If you click inside here and you get a pop-up, then that's good news. What you're going to do is create a digital signature for this document. This is not like something that you just paint on with Photoshop signature or something. This is an actual digital signature that has coding information, so that when you send this back to somebody, they know that you are the one who signed this document. The very first time that you click in one of these fields, you're going to need to create a digital ID. Then next time, you can just say choose my existing digital ID from a file.
In fact, you might not even see that, because it's going to look, by default, in a place where it stores these. Reader stores all digital IDs in a special folder on your hard drive, and you should be able to click right inside a digital signature field and automatically pops up with just asking for your password, and it fills it in. But let's create a new digital ID. It's so simple. You're going to be amazed. I will say I want to create a new digital ID. I click Next. Just accept the very first choice; that's fine. Leave it at the default. Type in your name. I happen to be Joe Schmoe in this scenario, and that's the identity.
It's pulling from your preferences in Reader. It's usually going to say your login name for your computer. But you can swipe over this and type anything you want. Your organizational unit is like the department or the location, the branch of where you're working. You can put in your company, if you'd like, so maybe, Joe works for of course, Acme Corporation, and the e-mail address, and then the country and region, you can leave this as is, and then just click Next. It's going to save this digital ID to an actual file in a certain place. This is why I set its default location. Just leave it right there, and then you need to type in a password that you're not going to forget.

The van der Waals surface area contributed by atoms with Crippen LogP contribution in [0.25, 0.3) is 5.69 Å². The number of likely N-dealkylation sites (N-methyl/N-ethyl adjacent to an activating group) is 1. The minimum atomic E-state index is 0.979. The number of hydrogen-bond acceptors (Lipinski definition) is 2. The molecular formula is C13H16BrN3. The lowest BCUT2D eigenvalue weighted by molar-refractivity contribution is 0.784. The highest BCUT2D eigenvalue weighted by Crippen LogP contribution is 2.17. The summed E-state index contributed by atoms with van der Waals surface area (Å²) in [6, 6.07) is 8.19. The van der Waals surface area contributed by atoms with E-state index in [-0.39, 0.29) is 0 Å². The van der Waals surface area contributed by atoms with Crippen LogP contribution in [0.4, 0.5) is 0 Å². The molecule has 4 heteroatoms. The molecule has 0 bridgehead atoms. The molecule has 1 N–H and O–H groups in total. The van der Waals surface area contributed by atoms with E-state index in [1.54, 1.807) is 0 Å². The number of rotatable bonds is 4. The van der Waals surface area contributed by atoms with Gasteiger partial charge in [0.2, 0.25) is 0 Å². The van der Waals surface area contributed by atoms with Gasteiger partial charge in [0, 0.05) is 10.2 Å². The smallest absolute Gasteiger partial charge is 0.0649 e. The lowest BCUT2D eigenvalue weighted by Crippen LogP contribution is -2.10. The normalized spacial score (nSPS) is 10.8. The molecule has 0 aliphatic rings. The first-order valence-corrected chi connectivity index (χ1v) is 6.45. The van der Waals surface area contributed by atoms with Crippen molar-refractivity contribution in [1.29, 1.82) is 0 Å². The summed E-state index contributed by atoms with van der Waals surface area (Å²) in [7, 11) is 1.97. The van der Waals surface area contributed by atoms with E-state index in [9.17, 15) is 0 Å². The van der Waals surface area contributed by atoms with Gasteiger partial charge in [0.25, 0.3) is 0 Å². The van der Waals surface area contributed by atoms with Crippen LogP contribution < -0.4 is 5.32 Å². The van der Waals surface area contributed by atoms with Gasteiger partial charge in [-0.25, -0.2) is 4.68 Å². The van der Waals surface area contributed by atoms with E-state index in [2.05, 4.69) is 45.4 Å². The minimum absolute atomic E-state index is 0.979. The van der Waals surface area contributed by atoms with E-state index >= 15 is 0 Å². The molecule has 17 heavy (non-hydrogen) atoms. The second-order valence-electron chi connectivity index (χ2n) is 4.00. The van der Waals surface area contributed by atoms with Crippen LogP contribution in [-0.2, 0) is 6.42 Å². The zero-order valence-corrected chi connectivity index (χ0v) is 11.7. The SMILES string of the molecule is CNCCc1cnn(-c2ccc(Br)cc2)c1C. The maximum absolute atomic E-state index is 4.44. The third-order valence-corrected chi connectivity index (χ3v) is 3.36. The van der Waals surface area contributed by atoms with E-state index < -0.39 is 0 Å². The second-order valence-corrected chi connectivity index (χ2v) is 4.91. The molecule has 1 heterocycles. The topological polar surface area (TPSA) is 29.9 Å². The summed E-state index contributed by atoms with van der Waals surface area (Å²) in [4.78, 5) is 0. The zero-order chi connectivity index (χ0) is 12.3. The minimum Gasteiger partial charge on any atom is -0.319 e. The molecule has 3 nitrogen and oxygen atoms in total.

It can be the same password as your login, if you want, if that makes it easier for you. I usually just use a separate password just for this. So I'm going to just type in a password, like let's say 123. You see that we have a little password strength measuring tool, so somebody could easily crack this. I really don't know if anybody that would want to crack my digital ID, but maybe it's true. So I'm just going to add a combination of numbers and letters as 123, and I'll type the word "hello". That makes it medium. That's fine. And I'll click here to confirm it.
I'll retype it, "123hello", and then click Finish. It shows me a preview of what my digital signature is going to look like, and I just need to re-enter my password here, 123hello, and then click Sign. And in fact, this is the dialog box that you'll get from now on. The next time you click inside a digital signature field that you've been granted privileges to sign, this is just going to pop up. So all you need to remember, is what was that password that I assigned to that digital ID? So definitely make it something that you're going to remember, and then just click Sign.
It wants you to save this document with a different name, so I'm just going to say signed, and there it is right there. So now I can just reply to the person who sent me this and say, "There is my digital signature." I can attach as PDF and everything will be copasetic. That's how easy it is to create a digital ID and to digitally sign something in Reader, as long as the Acrobat user has granted those privileges in that PDF.